Apple’s former Director of corporate law, Gene Levoff, recently pled guilty to having committed an insider trading scheme that lasted for five years.
Levoff, 48, the former co-chair of Apple’s disclosure committee, entered a guilty plea via videoconference to a federal court in New Jersey on Thursday to six counts of security fraud involving trades that totaled more than $14 million that he made between 2011 and 2016.
Attorney for the United States Vikas Khanna expressed that Levoff “Betrayed the trust of one of the world’s largest tech companies for his own financial gain.”
According to the United States Federal Bureau of Investigation (FBI), Levoff, who also worked as the firm’s assistant secretary and corporate secretary stole crucial, confidential information about the company’s financial outcomes and used it to make stock trades from February 2011 to April 2016.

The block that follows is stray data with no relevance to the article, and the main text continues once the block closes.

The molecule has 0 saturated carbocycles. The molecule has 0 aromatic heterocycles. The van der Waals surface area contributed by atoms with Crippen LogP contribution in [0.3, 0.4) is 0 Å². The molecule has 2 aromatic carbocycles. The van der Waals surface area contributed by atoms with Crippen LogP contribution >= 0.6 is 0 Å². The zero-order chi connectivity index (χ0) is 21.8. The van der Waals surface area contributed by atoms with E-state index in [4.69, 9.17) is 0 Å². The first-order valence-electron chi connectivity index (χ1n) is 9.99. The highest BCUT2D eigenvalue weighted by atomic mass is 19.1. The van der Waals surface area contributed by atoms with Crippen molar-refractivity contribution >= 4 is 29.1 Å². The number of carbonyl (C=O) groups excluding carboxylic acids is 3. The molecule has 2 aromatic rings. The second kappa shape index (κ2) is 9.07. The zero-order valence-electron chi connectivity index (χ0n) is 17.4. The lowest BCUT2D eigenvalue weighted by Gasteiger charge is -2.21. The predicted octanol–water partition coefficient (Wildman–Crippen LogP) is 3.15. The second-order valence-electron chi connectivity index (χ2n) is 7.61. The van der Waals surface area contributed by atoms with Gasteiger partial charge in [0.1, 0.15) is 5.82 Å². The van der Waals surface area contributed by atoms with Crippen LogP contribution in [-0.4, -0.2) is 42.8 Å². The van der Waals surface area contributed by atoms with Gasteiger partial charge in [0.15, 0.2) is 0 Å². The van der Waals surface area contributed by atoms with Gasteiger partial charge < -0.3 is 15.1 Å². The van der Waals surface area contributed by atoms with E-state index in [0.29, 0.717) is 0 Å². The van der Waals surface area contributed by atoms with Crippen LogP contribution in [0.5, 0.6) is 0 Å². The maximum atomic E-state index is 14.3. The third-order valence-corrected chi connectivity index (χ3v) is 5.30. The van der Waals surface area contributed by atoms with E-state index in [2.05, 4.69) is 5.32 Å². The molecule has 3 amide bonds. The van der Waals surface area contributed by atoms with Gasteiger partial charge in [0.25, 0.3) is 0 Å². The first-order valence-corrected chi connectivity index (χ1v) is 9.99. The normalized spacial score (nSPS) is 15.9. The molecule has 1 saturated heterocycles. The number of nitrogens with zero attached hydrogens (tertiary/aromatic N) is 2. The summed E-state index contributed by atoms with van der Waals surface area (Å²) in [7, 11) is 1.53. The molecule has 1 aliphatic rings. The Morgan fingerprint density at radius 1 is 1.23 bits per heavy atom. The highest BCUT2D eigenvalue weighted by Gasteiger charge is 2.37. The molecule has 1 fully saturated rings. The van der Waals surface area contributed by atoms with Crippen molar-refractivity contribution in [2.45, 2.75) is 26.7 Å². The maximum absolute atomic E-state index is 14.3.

Court documents revealed that Levoff was able to reap profits of around $227,000 on some trades and avert losses of about $377,000 on others.
Levoff was then subjected to Apple’s standard quarterly “blackout periods,” which forbade anybody with access to significant nonpublic information from trading until a specific amount of time after the company made its financial figures publicly available.
However, Levoff continued to routinely carry out trades based on important, nonpublic information without Apple’s knowledge or consent, disobeying the prohibition as well as the company’s more general Insider Trading Policy, which he was responsible for enforcing.
Levoff currently faces up to 20 years in prison and a $20 million fine.
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